Marvel’s Spider-Man PS4 Review: Amazing Fantasy. You can’t go past Spider-Man’s best stories without a good duality–the awkwardness of Peter Parker versus the confidence of his alter ego, the relatable humanity of his adversaries versus their heinous deeds, and the age-old ditty about juggling power and responsibility. Insomniac’s take on Spider-Man juggles dualism too, not just in its narrative themes but its mechanical execution. Intense boss fights are balanced with leisurely exploration. You’ll make the most of Spidey’s acrobatic abilities in the open world, but also the mundane abilities of his less super-powered allies in linear stages. Dualities usually suggest there’s a poorer trait, but they’re often integral in characterizing the whole. That’s Insomniac’s Spider-Man–it’s a fantastic experience that completely absorbs you into its unique slice of the Marvel universe, and while that’s partly defined by a slew of menial tasks, it becomes easy to forgive, because they’re part of what helps complete the fantasy of becoming a friendly neighborhood Spider-Man.
It’s obvious to point out that a lot of the ideas in Marvel’s Spider-Man have already appeared in a number of existing video game interpretations of the character–surely one of the pitfalls of revisiting something so perennially popular. But where Insomniac’s version elevates itself, and where it makes an immediate impact, is in the slick presentation that neatly wraps major parts of the experience. It’s obvious that the last decade of Marvel Cinematic Universe releases has had an effect here–its photorealistic slant shies away from any overt association to comic books. Bright, saturated colors and stirring orchestral hooks are ever-present, and sweeping angles with camera effects majestically frame Spidey’s signature combat style and acrobatics around the city, emphasizing them as the hyperreal feats they are.
But it’s the story that has benefited from Marvel’s popular cinematic formula the most. Insomniac’s interpretation spends a lot of time focusing on the human side of the tale, and Marvel’s Spider-Man features some solid understated performances. Peter Parker is an experienced Spidey, but still suitably dorky, and his relationships with the important people in his life have a major role to play. The game spends ample time dwelling on supporting characters, a move which aids later narrative developments in producing more effective impacts.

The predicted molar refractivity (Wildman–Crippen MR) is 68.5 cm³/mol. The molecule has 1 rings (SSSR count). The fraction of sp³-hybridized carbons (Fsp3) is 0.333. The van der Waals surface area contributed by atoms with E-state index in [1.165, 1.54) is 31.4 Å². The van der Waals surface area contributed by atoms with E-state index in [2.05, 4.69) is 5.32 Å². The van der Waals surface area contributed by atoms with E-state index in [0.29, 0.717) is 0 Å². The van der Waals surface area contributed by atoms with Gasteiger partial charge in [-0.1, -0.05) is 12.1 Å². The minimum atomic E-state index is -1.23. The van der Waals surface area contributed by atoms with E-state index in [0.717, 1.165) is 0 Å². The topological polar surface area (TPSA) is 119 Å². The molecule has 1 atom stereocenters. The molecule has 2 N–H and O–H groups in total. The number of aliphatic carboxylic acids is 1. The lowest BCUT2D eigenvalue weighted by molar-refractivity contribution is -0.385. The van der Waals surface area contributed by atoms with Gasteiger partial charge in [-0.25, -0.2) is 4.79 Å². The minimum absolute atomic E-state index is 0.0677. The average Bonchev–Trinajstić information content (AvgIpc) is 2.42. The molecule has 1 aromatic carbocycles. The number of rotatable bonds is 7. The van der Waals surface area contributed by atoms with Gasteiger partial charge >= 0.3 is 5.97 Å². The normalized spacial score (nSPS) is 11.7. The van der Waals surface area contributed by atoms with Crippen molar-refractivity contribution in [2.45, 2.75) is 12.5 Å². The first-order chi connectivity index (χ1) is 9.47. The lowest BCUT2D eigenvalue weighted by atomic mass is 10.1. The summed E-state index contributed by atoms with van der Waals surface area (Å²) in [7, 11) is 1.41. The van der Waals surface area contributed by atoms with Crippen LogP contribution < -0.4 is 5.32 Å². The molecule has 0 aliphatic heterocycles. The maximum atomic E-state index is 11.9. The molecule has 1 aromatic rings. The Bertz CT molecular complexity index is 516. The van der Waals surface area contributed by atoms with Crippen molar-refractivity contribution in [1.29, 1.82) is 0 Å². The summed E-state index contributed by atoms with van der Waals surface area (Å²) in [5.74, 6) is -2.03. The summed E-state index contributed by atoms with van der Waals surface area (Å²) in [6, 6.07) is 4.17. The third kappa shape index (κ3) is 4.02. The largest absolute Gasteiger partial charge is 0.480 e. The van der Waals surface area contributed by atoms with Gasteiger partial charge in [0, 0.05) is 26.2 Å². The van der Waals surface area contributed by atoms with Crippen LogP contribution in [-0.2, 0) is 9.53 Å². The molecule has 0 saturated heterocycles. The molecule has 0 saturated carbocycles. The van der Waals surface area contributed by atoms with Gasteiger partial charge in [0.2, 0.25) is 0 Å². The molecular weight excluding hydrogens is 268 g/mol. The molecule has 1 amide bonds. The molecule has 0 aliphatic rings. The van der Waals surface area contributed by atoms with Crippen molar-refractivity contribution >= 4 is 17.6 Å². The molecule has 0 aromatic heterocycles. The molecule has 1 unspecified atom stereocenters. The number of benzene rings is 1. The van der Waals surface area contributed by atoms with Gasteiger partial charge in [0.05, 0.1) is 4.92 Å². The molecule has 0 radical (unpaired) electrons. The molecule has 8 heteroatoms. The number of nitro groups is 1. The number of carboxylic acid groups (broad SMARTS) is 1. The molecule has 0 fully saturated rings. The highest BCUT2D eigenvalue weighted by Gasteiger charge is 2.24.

There’s always an interesting dynamic with superhero stories–you’ll likely be able to accurately predict the fates of characters you’re familiar with, but going along for that ride regardless and watching with bated interest to see how things unfold this time around is where the value lies. Marvel’s Spider-Man takes inspiration from an Amazing Spider-Man storyline penned by Dan Slott, who is credited as a writer here. Peter’s elderly Aunt May works at a homeless shelter run by Martin Li, an entrepreneur with a selfless heart of gold, but also a more negative side. Needless to say, things get complicated and worlds collide, but Insomniac takes multiple hard detours from the source material.
Li and other antagonists also benefit from a generous amount of time devoted to exploring their humanity, through both cutscenes as well as environmental storytelling. Marvel’s Spider-Man features segments where you explore key locations as Peter Parker, observing spaces, finding audio logs, listening to Pete’s self-narration, chatting with characters, and playing minigames passed off as “scientific research.” You’ll also occasionally step into the shoes of other characters like Mary Jane, a Daily Bugle journalist in this timeline, as she dives into a more involved investigation using her own unique sets of skills.
Mary Jane’s stages feature rudimentary stealth mechanics on top of regular exploration, and her clandestine skillset becomes more diverse as you continue to revisit her side of the story. These mechanics aren’t particularly demanding and you don’t use them enough to wear out their welcome, but these supporting segments do feature some memorably tense scenarios and as a whole do help create a stronger attachment to the characters. It’s easy to find yourself feeling more involved.